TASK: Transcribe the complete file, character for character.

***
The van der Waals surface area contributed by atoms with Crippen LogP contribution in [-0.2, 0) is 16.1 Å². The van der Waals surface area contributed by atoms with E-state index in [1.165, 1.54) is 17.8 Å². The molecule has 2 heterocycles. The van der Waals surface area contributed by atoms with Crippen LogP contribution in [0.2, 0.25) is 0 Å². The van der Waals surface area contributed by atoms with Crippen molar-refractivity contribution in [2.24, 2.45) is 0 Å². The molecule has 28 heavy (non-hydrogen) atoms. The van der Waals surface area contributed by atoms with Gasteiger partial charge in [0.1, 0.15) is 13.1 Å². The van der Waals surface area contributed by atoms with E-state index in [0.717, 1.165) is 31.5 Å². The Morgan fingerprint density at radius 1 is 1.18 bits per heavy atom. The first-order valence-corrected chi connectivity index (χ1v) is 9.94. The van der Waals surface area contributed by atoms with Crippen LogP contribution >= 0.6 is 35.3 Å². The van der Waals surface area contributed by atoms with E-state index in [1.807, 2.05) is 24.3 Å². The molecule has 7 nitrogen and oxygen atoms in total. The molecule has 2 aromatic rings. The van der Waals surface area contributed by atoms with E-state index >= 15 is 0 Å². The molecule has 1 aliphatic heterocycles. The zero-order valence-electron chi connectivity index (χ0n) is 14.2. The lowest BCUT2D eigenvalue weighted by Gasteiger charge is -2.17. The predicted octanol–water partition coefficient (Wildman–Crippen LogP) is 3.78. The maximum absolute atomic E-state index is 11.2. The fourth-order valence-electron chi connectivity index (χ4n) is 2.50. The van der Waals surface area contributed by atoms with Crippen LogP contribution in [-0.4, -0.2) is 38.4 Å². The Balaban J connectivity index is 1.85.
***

The van der Waals surface area contributed by atoms with Crippen LogP contribution in [-0.2, 0) is 16.1 Å². The van der Waals surface area contributed by atoms with E-state index in [1.165, 1.54) is 17.8 Å². The molecule has 2 heterocycles. The van der Waals surface area contributed by atoms with Crippen LogP contribution in [0.2, 0.25) is 0 Å². The van der Waals surface area contributed by atoms with Crippen molar-refractivity contribution in [2.24, 2.45) is 0 Å². The molecule has 28 heavy (non-hydrogen) atoms. The van der Waals surface area contributed by atoms with Gasteiger partial charge in [0.1, 0.15) is 13.1 Å². The van der Waals surface area contributed by atoms with E-state index in [0.717, 1.165) is 31.5 Å². The Morgan fingerprint density at radius 1 is 1.18 bits per heavy atom. The first-order valence-corrected chi connectivity index (χ1v) is 9.94. The van der Waals surface area contributed by atoms with Crippen LogP contribution >= 0.6 is 35.3 Å². The van der Waals surface area contributed by atoms with E-state index in [1.807, 2.05) is 24.3 Å². The molecule has 7 nitrogen and oxygen atoms in total. The molecule has 2 aromatic rings. The van der Waals surface area contributed by atoms with E-state index >= 15 is 0 Å². The molecule has 1 aliphatic heterocycles. The zero-order valence-electron chi connectivity index (χ0n) is 14.2. The lowest BCUT2D eigenvalue weighted by Gasteiger charge is -2.17. The predicted octanol–water partition coefficient (Wildman–Crippen LogP) is 3.78. The maximum absolute atomic E-state index is 11.2. The fourth-order valence-electron chi connectivity index (χ4n) is 2.50. The van der Waals surface area contributed by atoms with Crippen LogP contribution in [-0.4, -0.2) is 38.4 Å². The Balaban J connectivity index is 1.85.